A semiconductor die or FET quad QD1 has four field effect transistors FT1, FT2, FT3 and FT4. Each transistor has a source, S1, S2, S3, S4, a gate G1, G2, G3, G4 and a drain D1, D2, D3, D4. The gate G1 is connected to node M. The gates G2 and G3 are connected together to node N. The gate G4 is connected to node M.
The sources S1 and S2 are connected together to node R. The sources S3 and S4 are connected together to node L. The drains D1 and D3 are connected together at node P. The drains D2 and D4 are connected together at node Q.
Local oscillator port LO is connected to local oscillator balun transformer T1. Transformer T1 has windings L1 a, L1 b, L2 a and L2 b. Windings L1 a and L1 b are electromagnetically coupled as are windings L2 a and L2 b. Winding L1 a has one end connected to node H and the other end connected to node N. Winding L1 b has both ends connected to ground. Winding L2 a has one end connected to node M and the other end connected to ground. Winding L2 b has one end connected to node H and the other end connected to ground. Balun T1 is a 4:1 balun.
A matching network 95 is connected between terminal LO and balun T1. Matching network 95 has a capacitor C1. Capacitor C1 has one end connected to terminal LO and another end connected to node H. An impedance Z1 is connected between a ground and node H. The impedance Z1 can be inductive or capacitive. In the case where Z1 is inductive, Z1 is an inductor. In the case where Z1 is capacitive, Z1 is a capacitor. Therefore, the local oscillator signal is connected to the mixer 20 through matching network 95.
Intermediate frequency output port IF is connected to intermediate frequency balun T3. Balun T3 has wire windings L5 a, L5 b, L6 a and L6 b. Windings L5 a and L5 b are electromagnetically coupled and wound on a leg of a ferrite binocular core 80 (
RF input port RF is connected to RF balun transformer T2. Balun T2 has windings L3 a, L3 b, L4 a and L4 b. Windings L3 a and L3 b are electromagnetically coupled as are windings L4 a and L4 b. Winding L3 a has one end connected to port RF and the other end connected to node R. Winding L3 b has both ends connected to ground. Winding L4 a has one end connected to node L and the other end connected to ground. Winding L4 b has one end connected to port RF and the other end connected to ground. Thus, the RF signal is connected to mixer 20 through balun transformer T2. Balun T2 is a 4:1 balun.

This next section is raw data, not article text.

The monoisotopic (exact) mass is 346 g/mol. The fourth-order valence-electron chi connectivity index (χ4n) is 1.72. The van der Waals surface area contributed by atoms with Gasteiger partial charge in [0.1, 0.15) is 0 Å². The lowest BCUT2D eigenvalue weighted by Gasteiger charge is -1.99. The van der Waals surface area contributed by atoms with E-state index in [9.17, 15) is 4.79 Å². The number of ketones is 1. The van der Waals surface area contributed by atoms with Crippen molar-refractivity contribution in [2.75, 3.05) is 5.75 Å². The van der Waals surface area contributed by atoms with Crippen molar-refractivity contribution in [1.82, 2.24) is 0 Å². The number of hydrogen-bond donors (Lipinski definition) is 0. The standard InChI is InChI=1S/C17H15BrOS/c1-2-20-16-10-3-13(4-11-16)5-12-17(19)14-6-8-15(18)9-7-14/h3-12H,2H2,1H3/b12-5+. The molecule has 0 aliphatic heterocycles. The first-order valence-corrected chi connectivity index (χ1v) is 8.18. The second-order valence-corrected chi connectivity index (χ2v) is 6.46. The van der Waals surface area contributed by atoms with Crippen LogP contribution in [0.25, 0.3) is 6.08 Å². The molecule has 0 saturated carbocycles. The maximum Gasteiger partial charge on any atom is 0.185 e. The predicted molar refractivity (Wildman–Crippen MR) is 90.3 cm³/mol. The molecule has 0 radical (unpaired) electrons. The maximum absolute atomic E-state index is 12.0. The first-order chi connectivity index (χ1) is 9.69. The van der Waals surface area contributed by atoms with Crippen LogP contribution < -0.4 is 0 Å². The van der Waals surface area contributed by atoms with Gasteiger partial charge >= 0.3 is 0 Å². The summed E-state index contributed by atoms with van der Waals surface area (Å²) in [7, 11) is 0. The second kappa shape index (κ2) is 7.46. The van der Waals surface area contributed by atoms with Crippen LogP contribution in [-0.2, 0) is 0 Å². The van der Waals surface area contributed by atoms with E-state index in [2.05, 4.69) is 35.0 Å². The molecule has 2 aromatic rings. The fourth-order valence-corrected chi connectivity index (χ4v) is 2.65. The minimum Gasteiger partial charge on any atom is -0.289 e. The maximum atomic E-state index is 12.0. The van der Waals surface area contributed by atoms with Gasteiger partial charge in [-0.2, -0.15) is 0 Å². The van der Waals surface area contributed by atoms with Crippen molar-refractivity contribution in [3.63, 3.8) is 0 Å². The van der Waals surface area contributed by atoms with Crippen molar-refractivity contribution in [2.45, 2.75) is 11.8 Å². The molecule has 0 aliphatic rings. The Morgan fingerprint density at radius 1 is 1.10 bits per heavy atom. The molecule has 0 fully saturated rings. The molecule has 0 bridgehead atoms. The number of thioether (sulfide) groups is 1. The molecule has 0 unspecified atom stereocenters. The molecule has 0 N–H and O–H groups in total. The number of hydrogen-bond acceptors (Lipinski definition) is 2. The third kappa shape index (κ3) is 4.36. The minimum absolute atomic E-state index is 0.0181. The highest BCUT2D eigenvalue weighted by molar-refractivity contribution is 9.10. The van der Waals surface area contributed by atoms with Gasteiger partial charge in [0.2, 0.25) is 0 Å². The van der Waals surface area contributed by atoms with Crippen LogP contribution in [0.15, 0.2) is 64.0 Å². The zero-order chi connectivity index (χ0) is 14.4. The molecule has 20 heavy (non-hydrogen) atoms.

Therefore, by the selection of the proper values for capacitor C1 and impedance Z1, a wideband mixer with good matching can be obtained. In this example, the frequencies of 1.5, 2.18 and 2.6 GHz were used. For other frequencies between 1.5 and 2.6 GHz, the values of capacitor C1 and impedance Z1 can be computed. If the LO balun is designed to cover the frequencies of 1.5 to 2.6 GHz, the values chosen for capacitor C1 and impedance Z1 determines the frequency of operation at the LO port or terminal.
Field effect transistors that are switched on have low DC resistance from drain to source. Field effect transistors that are switched off have high DC resistance from drain to source. During one half cycle of the LO signal (positive or negative), field effect transistors FT2 and FT3 are on and transistors FT1 and FT4 are off. The winding L3 a of the RF balun at node R is directly connected to the winding L6 a of the IF balun at node Q which is connected to node K. The winding L4 a of the RF balun at node L is directly connected to the winding L5 a of the IF balun at node P which is connected to node J.
During, the other half of the LO cycle (positive or negative), the reverse occurs. During one half cycle of the LO signal, field effect transistors FT1 and FT4 are on and transistors FT2 and FT3 are off. The winding L3 a of the RF balun at node R is directly connected to the winding L5 a of the IF balun at node P which is connected to node J. The winding L4 a of the RF balun at node L is directly connected to the winding L6 a of the IF balun at node Q which is connected to node K.
The result is equivalent to connecting the secondary of the RF balun to the secondary of the IF balun in one half of the LO cycle and switching the polarity of the RF balun to IF during the second half of the LO cycle. This is equivalent to mathematical multiplication or mixing of the RF signal by the LO signal and generates a sum and a difference of the LO and RF signals. Normally, the difference frequency is used in down converter applications and the sum frequency is used in up converter applications. A suitable filter rejects the unwanted products. A high value of IP3 is obtained due the linear characteristics of the field effect transistors.
Referring now to
Layer 24 has several circuit features that are patterned on surface 24A. Surface 24A has contact pads A, B, C, D, E, J and K, capacitor pads F and G, impedance pads H and I, and wire bond pads L, M, N, P, Q and R. Layer 26 has several circuit lines 62 that are patterned on surface 26A. Vias 50 connect circuit lines 62 and the pads on layers 24 and 28. Layer 28 has four windings L1 a, L2 a, L3 a and L4 a patterned on surface 28A. Similarly, layer 30 has four windings L1 b, L2 b, L3 b and L4 b patterned on surface 30A. The windings are shaped as spiral lines on surfaces 28A and 30A. Windings L1 a, L1 b and L2 a and L2 b form balun T1. Windings L3 a, L3 b and L4 a and L4 b form balun T2. The a and b windings are electromagnetically coupled through the dielectric of layer 28. The windings are connected to respective vias 50.